Advanced Colour Grading is coming to Lightroom

Adobe has announced a new addition coming to a future version of Lightroom and Lightroom Classic which will please a lot of editors. Advanced Color Grading, which basically brings the Lumetri Colour panel from Premiere Pro to Lightroom, is an upgraded version of Split Toning. Anyone who previously has used Split Toning or enjoys colour grading in Premiere Pro is in for a treat. If you’ve been living under a rock and haven’t heard of this news yet, let me tell you what to expect.

What is Advanced Colour Grading?

As mentioned, the Advanced Color Grading very obviously draws inspiration from the Lumetri Colour panel in Premiere Pro. How is this better than Split Toning? Besides being able to control shadows and highlights, this panel will give you the ability to control midtones too. You also get a new global colour wheel, which allows you to control the overall tone of an image.

The Lumetri Colour panel in Premiere Pro
The Lumetri Colour panel in Premiere Pro
The new Advanced Colour Grading panel in Lightroom
The new Advanced Colour Grading panel in Lightroom

If we’re being honest, and Adobe won’t mention this for obvious reasons, this tool also draws inspiration from what is Lightroom’s biggest competitor. Yes, Capture One users have had what is basically the exact same function at their disposal for years. Full disclosure, I’ve never actually used Capture One so I couldn’t tell how useful what they call the 3-way Color Balance tool is. Just by comparing what can be seen in Adobe’s video to what others are writing about Capture One, it looks like the latter might still have the edge in terms of usability. But this new feature might help Adobe win back some photographers from Capture One.

So what exactly has Adobe shown off in their short sneak peek video? The sliders previously found in the Split Toning panel will be replaced by more intuitive colour wheels. Anyone who’s graded footage in Premiere Pro will feel right at home here. This will certainly ease the transition from photo to video editing and vice-versa. Those who previously used and are currently still using split toning will be able to create more subtle colour grades by keeping the midtones from straying too far from the norm.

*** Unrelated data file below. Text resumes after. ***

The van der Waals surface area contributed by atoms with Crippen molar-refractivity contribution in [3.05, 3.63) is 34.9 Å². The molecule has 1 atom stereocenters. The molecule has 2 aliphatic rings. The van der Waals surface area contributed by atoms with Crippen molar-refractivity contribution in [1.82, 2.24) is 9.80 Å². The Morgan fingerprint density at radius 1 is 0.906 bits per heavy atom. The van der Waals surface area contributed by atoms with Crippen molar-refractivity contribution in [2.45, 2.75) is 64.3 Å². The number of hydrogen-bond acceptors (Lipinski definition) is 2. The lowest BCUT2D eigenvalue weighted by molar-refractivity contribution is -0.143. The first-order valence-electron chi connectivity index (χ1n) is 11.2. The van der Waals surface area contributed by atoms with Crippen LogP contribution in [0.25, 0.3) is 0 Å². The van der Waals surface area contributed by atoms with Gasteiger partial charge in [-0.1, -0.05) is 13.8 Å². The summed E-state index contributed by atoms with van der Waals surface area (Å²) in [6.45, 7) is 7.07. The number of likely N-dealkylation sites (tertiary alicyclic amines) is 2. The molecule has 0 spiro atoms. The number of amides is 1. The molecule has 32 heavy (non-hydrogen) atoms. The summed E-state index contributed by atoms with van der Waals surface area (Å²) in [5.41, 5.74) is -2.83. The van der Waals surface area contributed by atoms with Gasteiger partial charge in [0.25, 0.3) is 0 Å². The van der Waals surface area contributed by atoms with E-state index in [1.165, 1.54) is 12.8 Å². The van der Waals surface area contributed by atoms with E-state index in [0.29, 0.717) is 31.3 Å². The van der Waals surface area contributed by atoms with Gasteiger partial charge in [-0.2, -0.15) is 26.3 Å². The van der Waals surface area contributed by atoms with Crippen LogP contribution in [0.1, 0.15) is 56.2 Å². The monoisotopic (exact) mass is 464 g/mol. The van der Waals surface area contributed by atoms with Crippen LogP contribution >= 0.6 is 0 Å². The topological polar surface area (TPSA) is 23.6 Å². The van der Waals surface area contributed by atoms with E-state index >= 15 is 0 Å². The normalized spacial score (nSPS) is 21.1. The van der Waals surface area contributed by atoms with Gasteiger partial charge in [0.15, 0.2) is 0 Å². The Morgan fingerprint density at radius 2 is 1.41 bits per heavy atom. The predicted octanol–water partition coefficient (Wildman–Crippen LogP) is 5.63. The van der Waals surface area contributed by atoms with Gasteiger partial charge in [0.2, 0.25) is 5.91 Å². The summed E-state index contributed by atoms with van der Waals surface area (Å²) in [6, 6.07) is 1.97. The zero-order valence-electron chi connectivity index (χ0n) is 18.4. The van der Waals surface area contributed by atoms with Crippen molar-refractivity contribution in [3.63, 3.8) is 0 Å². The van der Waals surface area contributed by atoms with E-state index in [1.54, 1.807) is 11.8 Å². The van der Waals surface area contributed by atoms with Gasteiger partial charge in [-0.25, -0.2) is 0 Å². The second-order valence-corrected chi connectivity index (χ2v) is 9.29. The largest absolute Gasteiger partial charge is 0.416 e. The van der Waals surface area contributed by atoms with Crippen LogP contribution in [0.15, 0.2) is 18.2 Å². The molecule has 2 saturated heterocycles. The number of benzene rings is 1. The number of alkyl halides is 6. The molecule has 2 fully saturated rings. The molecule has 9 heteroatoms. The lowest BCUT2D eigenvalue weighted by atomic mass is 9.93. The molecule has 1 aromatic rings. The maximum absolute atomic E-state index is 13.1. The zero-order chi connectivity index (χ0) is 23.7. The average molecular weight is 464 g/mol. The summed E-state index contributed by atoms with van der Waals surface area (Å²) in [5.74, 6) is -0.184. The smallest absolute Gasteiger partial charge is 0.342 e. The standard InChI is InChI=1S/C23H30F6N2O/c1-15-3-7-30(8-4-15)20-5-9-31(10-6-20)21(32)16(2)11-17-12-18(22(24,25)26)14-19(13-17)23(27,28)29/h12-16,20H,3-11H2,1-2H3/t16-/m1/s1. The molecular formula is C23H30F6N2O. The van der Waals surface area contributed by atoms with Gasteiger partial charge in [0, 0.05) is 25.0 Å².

How this will change your editing

If you’re a Lightroom user, and I’m including the Lightroom Classic diehards in that category because this feature will be rolled out to both versions, you’re probably used to combining the temperature and tint sliders, the RGB tonal curve, and the split toning tool to push the colours in the desired direction. And if you’re used to grading colours in video projects that will all feel a bit unnatural. In fact, I know of a few hybrid shooters who much prefer colour grading in Premiere Pro than they do in Lightroom.

You probably won’t be able to achieve anything groundbreakingly new using the Advanced Color Grading. As mentioned, what you will be able to do using the colour wheels has long been part of Lightroom. It’s just spread out across multiple panels. But the Advanced Color Grading panel will allow you to get all of your grading done in one single panel. There will be no more combining of sliders and curves.

In the Colour Grading panel which Adobe showed off in their video, you’ll see a little dot on the outside of the colour wheel and another inside of it. You move the dot around the wheel to find your desired tone and the inside dot controls the saturation. The further out you go, the more saturated it will be. You’ve got your global colour wheel which will obviously affect the look of the whole image. And using the other three colour wheels, the shadows, midtones, and highlights that is, you can obviously control only the parts of an image you want to.

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